Research published today shows Australia is the largest exporter of coal and gas, partly thanks to billions of dollars in foreign government support.
Over the past decade, public financial institutions overseas have pumped $AUD36.7 billion into Australian fossil fuel projects, according to a paper published by Jubilee Australia Research Centre, the Australian Conservation Foundation, South Korea’s Solutions for Our Climate and the Japan Centre for a Sustainable Environment and Society. This is 11 times more than the $AUD3.3 billion given to renewable projects over the same period.
The report also shows the Australian Government has blocked international efforts to limit fossil fuel financing, while over the last decade it has facilitated foreign bankrolling of the Australian fossil fuel industry to the tune of $AUD36.7 billion.
Against the backdrop of the global COP26 meeting, the report shows foreign governments are using secretive export credit agencies and other types of public financial institutions to finance fossil fuel developments that may have otherwise struggled to find private financing.
The paper also finds the Morrison Government is deliberately preventing efforts to turn off the tap for this type of overseas financing by playing a blocking role at international negotiations at the OECD. Many countries, including the UK and France, are moving to end government funding for overseas fossil fuel developments, but Australia is leading the charge to prevent reaching agreements to broaden such initiatives.
It’s easy to see why. More than $28 billion in foreign financing went to Australian liquefied natural gas projects that make up three quarters (66.9 million tonnes) of the LNG capacity of Australia’s gas developments as of May 2020, including to Ichthys LNG ($10.5 billion), APLNG ($7.6 billion) and Wheatstone LNG ($4 billion).
Just three countries gave Australia the bulk of this LNG financing, with Japan providing 41% ($11.7 billion), China giving 20% ($5.6 billion) and South Korea providing 14% ($3.96 billion). This public financing is often make-or-break for projects, with subsidies or the de-risking of private financing propping up projects that may not otherwise get off the ground.
On Thursday, the UK, the European Investment Bank and several other nations and public financial institutions are expected to launch an initiative designed to end support for overseas fossil fuel expansion. Whether Japan, Korea or Australia take part will show whether these nations are serious about keeping warming to less than 1.5°C.
A wave of LNG projects is in the pipeline, including the Barossa project off the coast of the Northern Territory, which will be one of the world’s dirtiest gas projects. It has received funding from South Korean export credit agency KEXIM. Other public financial institutions are considering following suit.
Quotes from the report’s authors
Jubilee Australia Campaigns Director, Dina Rui, said this funding must stop if we want to avoid the worst impacts of the climate crisis. “Even the traditionally conservative International Energy Agency says that staying below 1.5 degrees of warming means there can be no new coal, oil or gas projects,” she said.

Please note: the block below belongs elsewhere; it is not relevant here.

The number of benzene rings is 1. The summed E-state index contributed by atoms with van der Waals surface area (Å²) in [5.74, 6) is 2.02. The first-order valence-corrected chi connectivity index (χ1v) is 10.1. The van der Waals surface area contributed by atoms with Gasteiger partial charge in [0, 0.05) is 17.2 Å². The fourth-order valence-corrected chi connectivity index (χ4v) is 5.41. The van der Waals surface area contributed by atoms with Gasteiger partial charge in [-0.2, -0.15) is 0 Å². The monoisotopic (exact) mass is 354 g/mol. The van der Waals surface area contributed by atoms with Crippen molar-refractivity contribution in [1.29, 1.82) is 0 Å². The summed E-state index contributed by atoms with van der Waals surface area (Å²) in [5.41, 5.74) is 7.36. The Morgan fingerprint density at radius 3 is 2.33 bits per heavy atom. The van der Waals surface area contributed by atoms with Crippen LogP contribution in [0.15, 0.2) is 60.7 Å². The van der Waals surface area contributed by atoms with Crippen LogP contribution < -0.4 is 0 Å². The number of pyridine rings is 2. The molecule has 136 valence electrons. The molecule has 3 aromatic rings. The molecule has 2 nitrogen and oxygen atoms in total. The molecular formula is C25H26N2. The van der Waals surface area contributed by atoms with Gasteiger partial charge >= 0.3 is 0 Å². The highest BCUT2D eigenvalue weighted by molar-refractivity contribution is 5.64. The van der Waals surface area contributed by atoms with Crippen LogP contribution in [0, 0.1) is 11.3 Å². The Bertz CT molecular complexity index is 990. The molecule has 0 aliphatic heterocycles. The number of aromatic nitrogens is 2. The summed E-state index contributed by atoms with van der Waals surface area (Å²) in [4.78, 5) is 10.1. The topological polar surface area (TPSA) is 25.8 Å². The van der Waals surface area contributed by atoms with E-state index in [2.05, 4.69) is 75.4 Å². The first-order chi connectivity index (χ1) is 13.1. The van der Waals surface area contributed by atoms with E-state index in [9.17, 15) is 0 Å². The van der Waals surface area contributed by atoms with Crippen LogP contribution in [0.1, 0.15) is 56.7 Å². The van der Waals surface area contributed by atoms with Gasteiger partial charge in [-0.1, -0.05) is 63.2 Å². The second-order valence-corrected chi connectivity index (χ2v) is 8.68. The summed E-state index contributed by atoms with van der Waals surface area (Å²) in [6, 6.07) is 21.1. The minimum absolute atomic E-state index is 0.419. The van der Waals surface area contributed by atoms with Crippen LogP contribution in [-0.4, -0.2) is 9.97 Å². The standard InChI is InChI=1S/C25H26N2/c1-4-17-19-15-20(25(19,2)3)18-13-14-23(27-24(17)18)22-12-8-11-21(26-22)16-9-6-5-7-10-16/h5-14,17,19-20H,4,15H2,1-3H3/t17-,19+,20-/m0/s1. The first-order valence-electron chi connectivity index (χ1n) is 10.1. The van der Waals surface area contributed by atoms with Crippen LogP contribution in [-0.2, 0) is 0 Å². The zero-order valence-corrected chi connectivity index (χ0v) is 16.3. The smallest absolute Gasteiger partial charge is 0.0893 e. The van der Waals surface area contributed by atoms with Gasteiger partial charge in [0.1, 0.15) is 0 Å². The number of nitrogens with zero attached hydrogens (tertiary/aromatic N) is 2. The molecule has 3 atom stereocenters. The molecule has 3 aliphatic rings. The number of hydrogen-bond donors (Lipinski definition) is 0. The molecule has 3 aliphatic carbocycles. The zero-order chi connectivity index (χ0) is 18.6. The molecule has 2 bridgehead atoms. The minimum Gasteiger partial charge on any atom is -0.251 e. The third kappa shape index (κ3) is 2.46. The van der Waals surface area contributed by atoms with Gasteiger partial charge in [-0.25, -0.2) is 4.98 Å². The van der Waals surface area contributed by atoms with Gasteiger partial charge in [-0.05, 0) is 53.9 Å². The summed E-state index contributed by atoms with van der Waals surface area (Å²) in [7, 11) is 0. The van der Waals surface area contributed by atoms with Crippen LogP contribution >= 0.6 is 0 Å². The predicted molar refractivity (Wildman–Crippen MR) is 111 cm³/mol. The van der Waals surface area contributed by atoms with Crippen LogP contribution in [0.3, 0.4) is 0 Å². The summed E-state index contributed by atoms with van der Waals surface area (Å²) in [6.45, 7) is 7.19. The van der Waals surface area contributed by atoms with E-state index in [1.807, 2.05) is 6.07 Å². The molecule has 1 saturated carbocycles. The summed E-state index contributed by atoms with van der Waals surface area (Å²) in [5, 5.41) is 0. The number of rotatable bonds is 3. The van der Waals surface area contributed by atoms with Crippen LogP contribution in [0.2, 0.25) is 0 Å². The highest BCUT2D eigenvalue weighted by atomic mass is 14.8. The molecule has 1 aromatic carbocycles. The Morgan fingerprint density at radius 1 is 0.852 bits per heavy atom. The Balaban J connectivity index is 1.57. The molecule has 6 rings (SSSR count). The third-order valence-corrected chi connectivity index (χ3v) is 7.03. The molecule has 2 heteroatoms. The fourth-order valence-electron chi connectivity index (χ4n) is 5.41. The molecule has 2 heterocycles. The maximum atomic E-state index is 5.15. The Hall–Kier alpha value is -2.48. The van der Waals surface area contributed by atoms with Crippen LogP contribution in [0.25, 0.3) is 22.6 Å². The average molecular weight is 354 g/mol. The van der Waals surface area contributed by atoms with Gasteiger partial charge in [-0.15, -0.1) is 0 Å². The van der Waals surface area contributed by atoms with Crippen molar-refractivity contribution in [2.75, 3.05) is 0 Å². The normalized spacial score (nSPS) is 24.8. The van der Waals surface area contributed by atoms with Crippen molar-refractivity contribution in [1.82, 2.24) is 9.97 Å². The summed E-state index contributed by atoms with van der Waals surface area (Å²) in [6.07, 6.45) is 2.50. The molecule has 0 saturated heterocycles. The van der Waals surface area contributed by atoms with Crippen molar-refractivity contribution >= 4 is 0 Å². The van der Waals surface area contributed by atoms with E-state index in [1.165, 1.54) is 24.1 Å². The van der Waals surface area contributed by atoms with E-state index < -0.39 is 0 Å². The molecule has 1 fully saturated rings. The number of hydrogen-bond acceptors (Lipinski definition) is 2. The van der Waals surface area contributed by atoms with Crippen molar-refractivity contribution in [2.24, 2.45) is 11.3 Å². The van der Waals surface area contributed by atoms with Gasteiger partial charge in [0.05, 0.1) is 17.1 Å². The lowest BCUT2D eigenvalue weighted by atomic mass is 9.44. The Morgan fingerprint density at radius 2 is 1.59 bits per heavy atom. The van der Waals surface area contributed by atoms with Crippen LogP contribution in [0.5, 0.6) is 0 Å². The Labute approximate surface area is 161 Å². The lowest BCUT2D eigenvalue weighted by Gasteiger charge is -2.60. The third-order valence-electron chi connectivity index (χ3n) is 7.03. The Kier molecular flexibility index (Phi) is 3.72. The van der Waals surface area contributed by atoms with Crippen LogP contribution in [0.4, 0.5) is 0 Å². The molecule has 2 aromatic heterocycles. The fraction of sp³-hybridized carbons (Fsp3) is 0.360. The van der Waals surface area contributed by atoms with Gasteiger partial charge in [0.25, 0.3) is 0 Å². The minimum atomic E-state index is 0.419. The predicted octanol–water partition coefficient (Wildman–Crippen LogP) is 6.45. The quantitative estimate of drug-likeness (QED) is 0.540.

“Australia should support the shift away from fossil fuels, not try to hold back progress by blocking stronger agreements to end public funding of coal and gas. Delaying the shift away from fossil fuels only benefits mining executives and party donors. Meanwhile, local communities in Australia are left to deal with the real impacts of climate change,” Rui said.
The Australian Conservation Foundation’s Climate & Exports Campaigner, Elizabeth Sullivan, said “Instead of growing a world-class renewable energy and exports sector, our government appears to be courting billions in overseas funding in an attempt to expand the fossil fuel industry.”
“The public mandate that once allowed Australia to open up vast new coal, oil and gas basins is gone. It’s time for the government to listen to Australians and choose a renewable future.”
Solutions for Our Climate Researcher, Dongjae Oh, said the South Korean government’s LNG expansion plans could result in more harmful fossil fuel investments in Australia, where Korea already stands as the third-largest fossil fuel backer.
"Additional investments in Australian fossil fuel projects will not only jeopardize the financial stability of Korean public financial institutions, but also cause irreversible damage to the local environment, communities, and our climate,” he said.
Oh pointed to Korean export credit agency KEPCO's recently failed Bylong coal mine project as an example of how quickly fossil fuel assets can be left stranded. "Korean ECAs should end consideration of further investments in Australian oil and gas projects, starting with the Barossa gas project,” he said.
Yuki Tanabe, Program Director at the Japan Center for a Sustainable Environment and Society, said “Japan’s support for the Barossa project went against the G7 Summit Leaders’ Statement, which commits G7 countries to aligning international public funding with the 2050 net zero target.”
For more information, please contact:
Dina Hopstad Rui, Campaigns Director, Jubilee Australia: dina(at)jubileeaustralia.org